No joke: Here's some cash for profs who go woke

No joke: Here's some cash for profs who go woke

No joke: Here's some cash for profs who go woke

A trio of students at the University of Memphis have gone public to voice their opposition to a plan offering financial incentives to professors who will incorporate "woke" curriculum in the classroom.


"In an email they were offering a $1,500 stipend for professors to redesign their curricula and then another $1,500 stipend after teaching the redesigned course," student Audra Luttrell tells AFN. "So, in total, they'd be getting $3,000 for infusing their courses with 'diversity, equity, inclusion, and social justice.'"

Peyton Thornburg, another student at Memphis, feels like this is a gross misuse of taxpayer dollars.

"Especially in a state where most voters would not agree with that ideology being infused into the curriculum," says Thornburg. "I feel that if a professor chooses to teach it, then that's fine – but for it to be incentivized from the university or even being used as a bribe to the teachers is just unacceptable."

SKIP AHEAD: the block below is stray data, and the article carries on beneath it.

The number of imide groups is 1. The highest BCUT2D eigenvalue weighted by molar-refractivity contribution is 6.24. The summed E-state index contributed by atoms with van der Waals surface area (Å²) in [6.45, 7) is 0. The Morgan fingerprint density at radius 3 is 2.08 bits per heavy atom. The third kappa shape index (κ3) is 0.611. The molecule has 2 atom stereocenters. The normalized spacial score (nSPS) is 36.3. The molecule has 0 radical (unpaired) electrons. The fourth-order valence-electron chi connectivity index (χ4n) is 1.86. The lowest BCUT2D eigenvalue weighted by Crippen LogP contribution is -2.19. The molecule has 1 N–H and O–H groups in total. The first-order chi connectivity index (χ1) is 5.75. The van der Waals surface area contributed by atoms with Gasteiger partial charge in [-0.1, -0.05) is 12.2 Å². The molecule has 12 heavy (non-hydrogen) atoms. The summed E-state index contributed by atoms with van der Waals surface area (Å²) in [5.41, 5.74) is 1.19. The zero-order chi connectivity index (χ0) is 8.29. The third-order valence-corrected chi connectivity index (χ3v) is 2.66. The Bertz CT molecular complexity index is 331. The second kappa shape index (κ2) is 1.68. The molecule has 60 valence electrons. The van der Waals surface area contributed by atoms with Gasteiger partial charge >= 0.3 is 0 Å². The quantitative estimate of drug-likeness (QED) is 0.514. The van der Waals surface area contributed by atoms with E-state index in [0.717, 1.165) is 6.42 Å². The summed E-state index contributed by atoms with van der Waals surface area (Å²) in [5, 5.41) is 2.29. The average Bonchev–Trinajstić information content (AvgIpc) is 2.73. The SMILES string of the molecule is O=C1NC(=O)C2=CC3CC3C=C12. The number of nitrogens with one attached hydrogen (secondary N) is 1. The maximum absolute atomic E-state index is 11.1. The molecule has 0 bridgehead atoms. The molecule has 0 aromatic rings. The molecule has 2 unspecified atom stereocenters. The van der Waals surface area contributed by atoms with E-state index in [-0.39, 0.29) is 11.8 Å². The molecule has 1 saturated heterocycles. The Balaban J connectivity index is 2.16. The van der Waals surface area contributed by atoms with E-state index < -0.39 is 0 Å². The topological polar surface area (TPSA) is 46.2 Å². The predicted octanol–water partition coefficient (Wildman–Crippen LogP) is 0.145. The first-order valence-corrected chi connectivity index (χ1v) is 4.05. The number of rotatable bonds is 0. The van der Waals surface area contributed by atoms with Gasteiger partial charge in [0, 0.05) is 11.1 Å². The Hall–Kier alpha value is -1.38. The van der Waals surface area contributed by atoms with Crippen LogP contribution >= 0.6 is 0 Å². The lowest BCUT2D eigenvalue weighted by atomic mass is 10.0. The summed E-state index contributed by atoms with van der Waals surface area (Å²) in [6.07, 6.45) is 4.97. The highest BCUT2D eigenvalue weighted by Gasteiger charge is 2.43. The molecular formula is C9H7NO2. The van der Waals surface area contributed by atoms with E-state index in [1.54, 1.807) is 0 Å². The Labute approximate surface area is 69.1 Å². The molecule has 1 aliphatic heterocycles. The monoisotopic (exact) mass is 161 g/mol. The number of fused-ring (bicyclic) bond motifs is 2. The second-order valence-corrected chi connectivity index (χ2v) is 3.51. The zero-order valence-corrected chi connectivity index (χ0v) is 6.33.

Earlier this week, Luttrell and Thornburg appeared on "Fox & Friends" alongside fellow student Anne-Elizabeth Matheny. Matheny tells AFN that some people are upset about how they were on national television.

"This isn't a political issue; this is an educational issue," says Matheny. "We're worried about how they're taking taxpayer dollars to put in an ideology that is not going to bring our generation, our student body together. Instead, it's going to separate us more."

"To be clear, we are not racist," Luttrell adds. "We think diversity and inclusion is a good thing to a point. However, I think spinning it as diversity and inclusion isn't completely what's going on here – it's deeper than that."

All three students are members of Turning Point USA, a center-right student moment.

According to information obtained by the Washington Free Beacon, 15 to 20 faculty members would be selected for the program, which begins Spring 2022.

AFN emailed University of Memphis for comment but did not hear back by press time.